With COVID-19 flaring up across China, major manufacturers are shutting factories, ports are clogging up and workers are in short supply as officials impose city lockdowns and mass testing on a scale unseen in nearly two years.
The prospect of continued disruptions in the world’s second-largest economy, which has a zero-tolerance strategy for combating the pandemic, is heightening fears that the disruptions will ripple through the global economy. Already, companies including memory-chip maker Samsung Electronics Co., German automaker Volkswagen AG and a textiles company that supplies Nike Inc. and Adidas AG are suffering production hitches.
Since late December, officials have taken measures to counter Covid-19 outbreaks in several Chinese cities, including the eastern port of Tianjin, Xi’an in central China, and the southern technology hub of Shenzhen. The world’s third-busiest container port of Ningbo-Zhoushan, near Shanghai, risks worsening backlogs from restrictions on trucks and warehouse operations after more than two dozen Covid-19 cases were confirmed in the surrounding area.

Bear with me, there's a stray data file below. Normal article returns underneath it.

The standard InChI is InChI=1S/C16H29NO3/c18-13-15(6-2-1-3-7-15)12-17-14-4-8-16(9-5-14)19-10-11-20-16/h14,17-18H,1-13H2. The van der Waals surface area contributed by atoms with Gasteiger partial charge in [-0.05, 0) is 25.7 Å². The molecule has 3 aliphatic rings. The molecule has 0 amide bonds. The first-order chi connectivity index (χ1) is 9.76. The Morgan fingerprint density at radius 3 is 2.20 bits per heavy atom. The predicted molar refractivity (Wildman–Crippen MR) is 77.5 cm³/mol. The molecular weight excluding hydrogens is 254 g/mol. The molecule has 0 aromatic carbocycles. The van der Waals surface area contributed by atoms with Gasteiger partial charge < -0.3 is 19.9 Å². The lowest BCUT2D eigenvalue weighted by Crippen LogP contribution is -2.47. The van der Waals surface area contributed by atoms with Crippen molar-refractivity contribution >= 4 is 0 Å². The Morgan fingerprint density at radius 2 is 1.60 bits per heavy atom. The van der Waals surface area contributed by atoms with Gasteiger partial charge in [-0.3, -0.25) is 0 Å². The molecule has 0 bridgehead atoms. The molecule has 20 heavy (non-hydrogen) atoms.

Chinese authorities are adhering to the same playbook that successfully curtailed initial outbreaks of the pandemic and caused intermittent disruptions to production and supply chains.
The potential consequences are more severe this time, economists warn, because of the highly contagious nature of Omicron, which has been detected in some areas of China. The variant is hitting the country as Beijing seeks to contain outbreaks ahead of the Winter Olympics, which are set to begin on Feb. 4.
"The risk posed by the Omicron variant is that we could take a huge step back in terms of supply-chain bottlenecks," said Frederic Neumann, co-head of Asian Economics Research at HSBC. "This time, the situation could be even more challenging than last year given China’s increasingly significant role in global supply."
Several economists said China may escalate its containment policy and some have touted the possibility of a nationwide lockdown, unseen since April 2020. Goldman Sachs on Tuesday cut China’s 2022 growth forecast to 4.3% from 4.8% in light of the latest Covid-19 developments.
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